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Babinski Properties and Donald Babinski v. Union Insurance Company

UNITED STATES DISTRICT COURT DISTRICT OF SOUTH DAKOTA SOUTHERN DIVISION


January 4, 2011

BABINSKI PROPERTIES AND DONALD BABINSKI, PERSONALLY AND AS EXECUTOR OF THE ESTATE OF JOHN BABINSKI, PLAINTIFFS,
v.
UNION INSURANCE COMPANY, DEFENDANT.

The opinion of the court was delivered by: Karen E. Schreier Chief Judge

ORDER DENYING PLAINTIFFS' MOTION TO DETERMINE THE APPLICABLE LAW

Plaintiffs, Babinski Properties and Donald Babinski (collectively "Babinski"), move to determine the applicable law governing this action. Defendant, Union Insurance Company, responds that res judicata, collateral estoppel, or judicial estoppel bars this suit. In reply, Babinski does not address Union's arguments and again argues that this court should hold that South Dakota law applies. The court held a hearing to clarify the issue on January 3, 2011. At the hearing, Union stated that it would be filing a summary judgment motion on or before the motions deadline of January 18, 2011, based on the defenses asserted in its answer to Babinski's complaint and on res judicata, collateral estoppel, and judicial estoppel as asserted in its response to Babinski's motion.

Under Article III of the United States Constitution, courts are prohibited from issuing advisory opinions. Pub. Water Supply Dist. v. City of Kearney, 401 F.2d 930, 932 (8th Cir. 2005). "One kind of advisory opinion is an opinion 'advising what the law would be upon a hypothetical state of facts.' " Id. (quoting Preiser v. Newkirk, 422 U.S. 395, 401 (1975)). Courts generally decide a motion to determine the applicable law only when the precise issue before the court is clear. See, e.g., Brandner v. Unum Life Ins. Co. of Am., 152 F. Supp. 2d 1219, 1221 (D. Nev. 2001) (deciding a motion to determine the applicable law in the context of a summary judgment motion); Graves v. Mazda Motor Corp., 598 F. Supp. 2d 1216, 1217-18 (W.D. Okla. 2009) (deciding a motion to determine the applicable law because the parties narrowly defined the issue and provided competing arguments as to which state's law should apply).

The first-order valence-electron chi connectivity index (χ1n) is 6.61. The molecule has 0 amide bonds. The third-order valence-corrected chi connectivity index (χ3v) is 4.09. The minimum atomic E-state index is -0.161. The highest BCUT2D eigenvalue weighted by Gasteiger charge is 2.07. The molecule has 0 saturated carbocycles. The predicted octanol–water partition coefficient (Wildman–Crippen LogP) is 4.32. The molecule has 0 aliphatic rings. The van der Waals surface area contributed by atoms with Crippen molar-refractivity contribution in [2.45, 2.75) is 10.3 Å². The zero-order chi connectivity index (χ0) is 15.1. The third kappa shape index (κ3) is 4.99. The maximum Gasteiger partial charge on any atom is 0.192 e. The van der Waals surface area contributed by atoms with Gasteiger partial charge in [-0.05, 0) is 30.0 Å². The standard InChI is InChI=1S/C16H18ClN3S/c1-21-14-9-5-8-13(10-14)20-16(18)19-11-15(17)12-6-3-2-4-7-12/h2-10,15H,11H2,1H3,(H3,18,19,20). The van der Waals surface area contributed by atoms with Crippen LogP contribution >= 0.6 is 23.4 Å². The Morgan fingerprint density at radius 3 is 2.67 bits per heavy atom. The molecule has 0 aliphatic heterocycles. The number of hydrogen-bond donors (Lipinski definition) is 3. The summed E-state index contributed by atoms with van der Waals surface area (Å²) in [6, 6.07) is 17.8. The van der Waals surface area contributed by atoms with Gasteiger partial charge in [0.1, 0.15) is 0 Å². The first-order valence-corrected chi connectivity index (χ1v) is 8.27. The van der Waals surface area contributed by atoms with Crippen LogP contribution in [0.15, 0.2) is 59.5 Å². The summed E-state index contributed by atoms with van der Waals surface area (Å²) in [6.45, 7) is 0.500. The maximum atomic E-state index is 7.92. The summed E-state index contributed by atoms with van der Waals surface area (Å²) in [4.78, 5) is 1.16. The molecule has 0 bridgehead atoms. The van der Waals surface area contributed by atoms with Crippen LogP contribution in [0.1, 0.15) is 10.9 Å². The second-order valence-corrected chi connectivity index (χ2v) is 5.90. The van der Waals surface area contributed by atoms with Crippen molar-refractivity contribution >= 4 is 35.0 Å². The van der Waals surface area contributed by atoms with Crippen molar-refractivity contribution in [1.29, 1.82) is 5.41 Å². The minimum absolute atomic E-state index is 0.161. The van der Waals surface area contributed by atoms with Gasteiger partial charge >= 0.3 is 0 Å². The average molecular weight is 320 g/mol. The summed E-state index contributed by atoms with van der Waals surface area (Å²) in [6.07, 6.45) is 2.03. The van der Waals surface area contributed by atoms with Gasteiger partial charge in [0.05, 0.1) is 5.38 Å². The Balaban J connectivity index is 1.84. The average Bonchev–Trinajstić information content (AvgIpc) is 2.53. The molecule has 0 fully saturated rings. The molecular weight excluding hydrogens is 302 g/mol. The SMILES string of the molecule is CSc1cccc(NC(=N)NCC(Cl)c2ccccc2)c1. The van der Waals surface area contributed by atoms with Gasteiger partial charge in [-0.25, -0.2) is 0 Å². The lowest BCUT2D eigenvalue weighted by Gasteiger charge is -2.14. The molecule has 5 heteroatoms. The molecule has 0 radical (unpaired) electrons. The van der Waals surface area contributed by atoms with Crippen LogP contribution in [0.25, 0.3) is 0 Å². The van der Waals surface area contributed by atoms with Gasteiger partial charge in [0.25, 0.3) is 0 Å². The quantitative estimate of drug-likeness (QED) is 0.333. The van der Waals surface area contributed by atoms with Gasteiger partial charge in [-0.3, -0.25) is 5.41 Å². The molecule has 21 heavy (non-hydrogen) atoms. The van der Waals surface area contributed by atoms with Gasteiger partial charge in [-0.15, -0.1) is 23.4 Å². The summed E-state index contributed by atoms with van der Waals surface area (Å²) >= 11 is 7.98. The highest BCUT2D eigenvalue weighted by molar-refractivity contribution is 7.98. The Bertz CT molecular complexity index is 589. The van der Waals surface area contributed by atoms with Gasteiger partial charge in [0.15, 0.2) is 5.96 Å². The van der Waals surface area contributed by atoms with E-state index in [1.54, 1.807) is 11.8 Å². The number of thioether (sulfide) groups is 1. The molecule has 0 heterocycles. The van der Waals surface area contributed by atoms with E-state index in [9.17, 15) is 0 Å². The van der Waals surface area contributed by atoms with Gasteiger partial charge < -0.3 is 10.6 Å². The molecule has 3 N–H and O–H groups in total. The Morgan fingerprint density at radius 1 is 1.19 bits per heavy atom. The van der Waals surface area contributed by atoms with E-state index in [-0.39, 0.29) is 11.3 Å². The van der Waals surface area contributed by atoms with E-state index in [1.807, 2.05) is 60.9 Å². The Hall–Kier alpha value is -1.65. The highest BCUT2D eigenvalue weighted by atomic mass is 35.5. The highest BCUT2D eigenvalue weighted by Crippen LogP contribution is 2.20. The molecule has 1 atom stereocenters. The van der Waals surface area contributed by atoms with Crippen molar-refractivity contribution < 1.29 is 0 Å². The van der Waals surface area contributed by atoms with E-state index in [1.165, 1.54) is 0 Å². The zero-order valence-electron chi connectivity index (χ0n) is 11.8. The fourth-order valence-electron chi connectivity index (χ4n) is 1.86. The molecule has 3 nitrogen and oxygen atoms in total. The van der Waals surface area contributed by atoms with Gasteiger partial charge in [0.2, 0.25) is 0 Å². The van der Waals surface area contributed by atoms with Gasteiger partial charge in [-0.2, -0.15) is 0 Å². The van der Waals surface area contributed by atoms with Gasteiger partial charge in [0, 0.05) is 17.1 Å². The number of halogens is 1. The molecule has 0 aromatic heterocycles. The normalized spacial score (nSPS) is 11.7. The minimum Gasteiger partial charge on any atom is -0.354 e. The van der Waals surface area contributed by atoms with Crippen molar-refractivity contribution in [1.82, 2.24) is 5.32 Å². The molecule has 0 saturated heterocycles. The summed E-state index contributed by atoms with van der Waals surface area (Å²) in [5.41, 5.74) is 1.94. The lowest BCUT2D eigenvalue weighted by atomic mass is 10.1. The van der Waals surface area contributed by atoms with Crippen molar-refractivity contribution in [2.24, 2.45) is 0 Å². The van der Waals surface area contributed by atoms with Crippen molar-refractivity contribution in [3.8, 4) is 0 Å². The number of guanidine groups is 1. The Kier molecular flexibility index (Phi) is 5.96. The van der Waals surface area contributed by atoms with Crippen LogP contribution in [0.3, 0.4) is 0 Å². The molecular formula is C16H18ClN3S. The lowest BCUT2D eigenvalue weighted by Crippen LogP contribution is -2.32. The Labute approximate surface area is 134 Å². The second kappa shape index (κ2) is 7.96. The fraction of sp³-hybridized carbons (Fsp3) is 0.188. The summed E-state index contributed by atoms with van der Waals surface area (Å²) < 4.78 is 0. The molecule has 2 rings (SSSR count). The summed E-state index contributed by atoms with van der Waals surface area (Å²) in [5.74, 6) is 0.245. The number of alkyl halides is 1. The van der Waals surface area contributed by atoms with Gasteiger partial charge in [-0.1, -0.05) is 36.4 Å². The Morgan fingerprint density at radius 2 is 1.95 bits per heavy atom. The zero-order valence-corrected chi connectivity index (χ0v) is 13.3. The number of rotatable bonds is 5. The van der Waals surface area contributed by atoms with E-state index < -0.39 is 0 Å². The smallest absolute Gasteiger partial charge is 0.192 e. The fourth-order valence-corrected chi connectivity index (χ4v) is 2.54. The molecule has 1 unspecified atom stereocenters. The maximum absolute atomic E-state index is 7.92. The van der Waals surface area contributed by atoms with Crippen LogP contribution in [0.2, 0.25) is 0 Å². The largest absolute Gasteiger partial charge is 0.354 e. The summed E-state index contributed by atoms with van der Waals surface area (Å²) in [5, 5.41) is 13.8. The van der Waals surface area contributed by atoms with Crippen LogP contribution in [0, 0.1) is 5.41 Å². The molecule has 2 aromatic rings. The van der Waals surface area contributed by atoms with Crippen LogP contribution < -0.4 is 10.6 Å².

Here, the parties have not narrowly defined the precise conflict at issue. Because the ultimate issue is unclear, an order determining the applicable law would be based on a hypothetical state of facts and, thus, would be an advisory opinion. Union intends to file a summary judgment motion in the future, and, as a result, a ruling on the conflict of law issue at this stage would be premature. Accordingly, it is

ORDERED that plaintiffs' motion to determine the applicable law (Docket 20) is denied without prejudice.

BY THE COURT:

20110104

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